guest post from my student Andrea MacDonald
True musical joy could never have been possible for me without the Suzuki method. After over 15 years of playing recorder in duets and large and small ensembles, I started over agin at the beginning. But maybe I should back up a bit.
I have always been musical. Growing up I sang in choirs, in musical theatre, and in pop bands. I joined a Balinese gamelan where we learned entire concerts by heart. I memorized very quickly and retained very well. My ear was my superpower. I was the first person “off book” in choir and my friends delighted in my ability to name any popular song in the first note or two. But I could not read music.
It wasn’t that I hadn’t tried. I’d taken piano and sight-singing lessons but these ended in frustration. When my husband, a professional musician, suggested I try a “one line” instrument I took up the recorder and fell in love with it. I was already a huge fan of Baroque music and it seemed like a natural fit.
With only one stave to deal with, things improved somewhat. I joined a quartet and a large ensemble. My good ear served me well but I quickly hit a sight-reading wall. Despite having help “on tap” with my husband and years of faithful practice, things never got easier. I was frustrated and ashamed. It was emotionally difficult to practice and I felt stuck, always learning the notes and never getting a chance to work on the actual music.
Finally, at 52, I got some psycho-educational testing done and was diagnosed with ADHD and something called a “severe visual processing disorder”. My fears were confirmed; sight reading would never get easier for me. I needed a different approach.
I didn’t think anyone would be willing to teach the Suzuki method to an adult but I found a wonderful teacher, Kathleen Schoen, in Alberta. We started lessons at the beginning of June and I burned through Level One on alto in about two weeks, easily learning two to three songs per day. We added the soprano book to my to-do list and I began working in both voices on Level Two.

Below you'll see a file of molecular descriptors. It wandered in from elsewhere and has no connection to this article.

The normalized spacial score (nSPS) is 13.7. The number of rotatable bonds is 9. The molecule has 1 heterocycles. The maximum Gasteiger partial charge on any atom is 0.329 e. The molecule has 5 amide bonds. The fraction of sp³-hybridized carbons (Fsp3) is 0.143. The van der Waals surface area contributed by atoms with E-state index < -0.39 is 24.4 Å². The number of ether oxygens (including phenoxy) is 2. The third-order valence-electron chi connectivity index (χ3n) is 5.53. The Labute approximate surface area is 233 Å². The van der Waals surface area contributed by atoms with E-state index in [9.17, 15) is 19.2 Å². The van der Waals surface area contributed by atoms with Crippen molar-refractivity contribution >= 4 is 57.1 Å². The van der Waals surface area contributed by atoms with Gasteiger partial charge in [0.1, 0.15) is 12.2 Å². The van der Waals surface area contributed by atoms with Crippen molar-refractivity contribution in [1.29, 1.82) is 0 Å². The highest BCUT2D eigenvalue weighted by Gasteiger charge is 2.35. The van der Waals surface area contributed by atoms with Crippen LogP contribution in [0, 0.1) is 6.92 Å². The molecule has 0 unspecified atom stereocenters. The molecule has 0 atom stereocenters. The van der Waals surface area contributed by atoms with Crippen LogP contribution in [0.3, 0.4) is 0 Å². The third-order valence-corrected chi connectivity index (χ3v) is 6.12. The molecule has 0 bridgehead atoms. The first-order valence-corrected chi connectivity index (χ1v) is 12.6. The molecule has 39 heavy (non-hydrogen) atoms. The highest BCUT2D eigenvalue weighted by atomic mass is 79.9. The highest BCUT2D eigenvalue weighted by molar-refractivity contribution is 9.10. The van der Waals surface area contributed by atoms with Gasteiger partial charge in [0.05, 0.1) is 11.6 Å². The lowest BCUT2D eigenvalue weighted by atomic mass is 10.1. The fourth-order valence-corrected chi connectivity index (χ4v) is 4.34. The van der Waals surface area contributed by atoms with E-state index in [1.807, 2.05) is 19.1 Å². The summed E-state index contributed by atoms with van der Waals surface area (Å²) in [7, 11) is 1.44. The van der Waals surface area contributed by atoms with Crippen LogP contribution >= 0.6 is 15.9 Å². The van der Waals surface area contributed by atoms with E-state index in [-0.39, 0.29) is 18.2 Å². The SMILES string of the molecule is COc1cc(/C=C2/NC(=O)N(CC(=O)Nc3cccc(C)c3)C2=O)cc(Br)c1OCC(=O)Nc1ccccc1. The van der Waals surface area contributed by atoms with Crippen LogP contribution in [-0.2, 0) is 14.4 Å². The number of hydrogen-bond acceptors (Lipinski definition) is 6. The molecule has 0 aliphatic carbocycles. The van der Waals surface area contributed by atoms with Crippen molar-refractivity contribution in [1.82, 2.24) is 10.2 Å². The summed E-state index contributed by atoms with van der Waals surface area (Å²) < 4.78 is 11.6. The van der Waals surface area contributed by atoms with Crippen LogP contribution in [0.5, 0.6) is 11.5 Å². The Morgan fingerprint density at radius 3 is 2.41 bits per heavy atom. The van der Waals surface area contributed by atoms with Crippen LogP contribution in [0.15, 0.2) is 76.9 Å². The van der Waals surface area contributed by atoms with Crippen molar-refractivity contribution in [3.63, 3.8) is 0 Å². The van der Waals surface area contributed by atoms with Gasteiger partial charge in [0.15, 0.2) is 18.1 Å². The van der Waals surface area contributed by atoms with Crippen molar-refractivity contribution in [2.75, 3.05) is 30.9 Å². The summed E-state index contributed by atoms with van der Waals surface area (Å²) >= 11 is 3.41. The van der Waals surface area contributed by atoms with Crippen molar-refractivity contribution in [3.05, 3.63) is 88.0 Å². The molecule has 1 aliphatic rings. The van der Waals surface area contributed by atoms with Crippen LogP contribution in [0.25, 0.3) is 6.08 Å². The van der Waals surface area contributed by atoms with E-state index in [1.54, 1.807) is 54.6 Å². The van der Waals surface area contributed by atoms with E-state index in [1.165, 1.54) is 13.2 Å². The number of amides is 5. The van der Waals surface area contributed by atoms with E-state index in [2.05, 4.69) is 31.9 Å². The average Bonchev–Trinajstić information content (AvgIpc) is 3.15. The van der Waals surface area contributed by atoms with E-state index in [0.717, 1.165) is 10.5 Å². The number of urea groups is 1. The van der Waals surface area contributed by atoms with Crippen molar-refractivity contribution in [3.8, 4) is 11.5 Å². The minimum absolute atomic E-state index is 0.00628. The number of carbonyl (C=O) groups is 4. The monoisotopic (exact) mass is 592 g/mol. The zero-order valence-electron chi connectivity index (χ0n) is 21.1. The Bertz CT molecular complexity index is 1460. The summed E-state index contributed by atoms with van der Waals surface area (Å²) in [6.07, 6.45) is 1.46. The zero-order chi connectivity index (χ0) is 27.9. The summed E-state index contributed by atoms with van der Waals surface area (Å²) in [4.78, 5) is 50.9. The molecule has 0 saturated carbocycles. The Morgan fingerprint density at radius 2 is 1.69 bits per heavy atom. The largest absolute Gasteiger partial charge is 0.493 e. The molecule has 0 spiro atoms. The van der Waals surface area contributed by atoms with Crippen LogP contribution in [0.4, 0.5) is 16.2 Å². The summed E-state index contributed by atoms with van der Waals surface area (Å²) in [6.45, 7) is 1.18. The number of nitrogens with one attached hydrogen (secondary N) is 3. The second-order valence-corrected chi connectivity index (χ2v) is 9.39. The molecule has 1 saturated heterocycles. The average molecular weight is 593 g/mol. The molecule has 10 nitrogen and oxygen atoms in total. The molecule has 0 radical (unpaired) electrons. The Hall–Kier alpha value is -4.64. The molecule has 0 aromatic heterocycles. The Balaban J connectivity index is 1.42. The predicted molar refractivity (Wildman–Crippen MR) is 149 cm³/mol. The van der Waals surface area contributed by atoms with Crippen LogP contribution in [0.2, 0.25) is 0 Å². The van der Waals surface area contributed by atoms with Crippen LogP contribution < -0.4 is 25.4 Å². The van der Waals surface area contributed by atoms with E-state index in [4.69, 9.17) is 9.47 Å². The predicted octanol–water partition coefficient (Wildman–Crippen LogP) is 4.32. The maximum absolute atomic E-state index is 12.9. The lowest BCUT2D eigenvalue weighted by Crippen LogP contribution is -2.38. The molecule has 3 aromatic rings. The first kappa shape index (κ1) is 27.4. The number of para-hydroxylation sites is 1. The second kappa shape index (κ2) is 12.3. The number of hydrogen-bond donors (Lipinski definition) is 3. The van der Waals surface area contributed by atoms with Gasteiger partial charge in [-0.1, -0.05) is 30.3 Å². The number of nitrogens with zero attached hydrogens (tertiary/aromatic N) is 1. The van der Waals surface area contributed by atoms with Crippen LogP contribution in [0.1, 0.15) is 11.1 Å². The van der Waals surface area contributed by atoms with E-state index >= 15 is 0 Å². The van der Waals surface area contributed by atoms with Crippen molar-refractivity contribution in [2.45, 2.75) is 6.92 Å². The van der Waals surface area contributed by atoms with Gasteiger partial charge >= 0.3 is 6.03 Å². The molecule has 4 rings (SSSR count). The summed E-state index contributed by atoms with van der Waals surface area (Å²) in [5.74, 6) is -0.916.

Here I received my first shock: one of the pieces (Handel Water Music Bourée) was something I had just played with my large consort. How on earth could this be only Level Two? Of course the music got harder in Level Two but unlike before, I was not frustrated. I did not feel defeated.
I’m a teacher myself. I teach seniors how to use technology like iPads and iPhones and I spend quite a bit of time building good foundations before moving on to higher concepts. I was extremely impressed with the layout and progression of the Suzuki method, which had clearly been very carefully designed for a logical and gentle progression through the music.
Kathleen then suggested I purchase the music for the remaining levels as inspiration and in Level Six I found a movement of Vivaldi’s Oboe Concerto, a particular favourite, that I had long dreamed of playing (in fact I had memorized the entire thing) but never imagined I would ever be able to play. Now it’s on my long-term to-do list!
The Suzuki method changed everything for me. I no longer had to drag myself to the practice room and endure frustration and tears while trying to stay focussed for a scant 30 minutes. I was now forcing myself to stop after an hour to save my hands and arms from strain. My self-esteem soared! I was no longer dreaming of a future where I might one day be able to work on music that I loved. I was already doing it! As I no longer had to work at interpreting musical text, I had the brain-space left to instead focus on interpreting the music.
It’s fall now and I have about four songs to go in each of the soprano and alto books. Music is no longer an impenetrable wall but rather a puzzle to be solved and I know that with time and attention I will “solve” it. I would highly recommend the Suzuki method to any adult interesting in learning music. If I had one wish it would be for a place for adult Suzuki students to chat. Just like the kids, we need peers to accompany us on the journey.
Why I believe the Suzuki method is excellent for adults:
- Very little time spent working on “kids’ songs” before moving to more engaging music
- Much faster progression to more advanced pieces than traditional method
- No written music to “scare” the student who may jump to conclusions with fears like: it’s too low/high, I don’t know that time/key signature, I can’t do trills, etc.
- No music books to “forget” so as long as you have your instrument with you, you can practice
- The ability to practice without your instrument by listening, meaning you can be practicing almost always
- Without needing to read/interpret musical text, the student can focus on the physicality of playing and the sounds they produce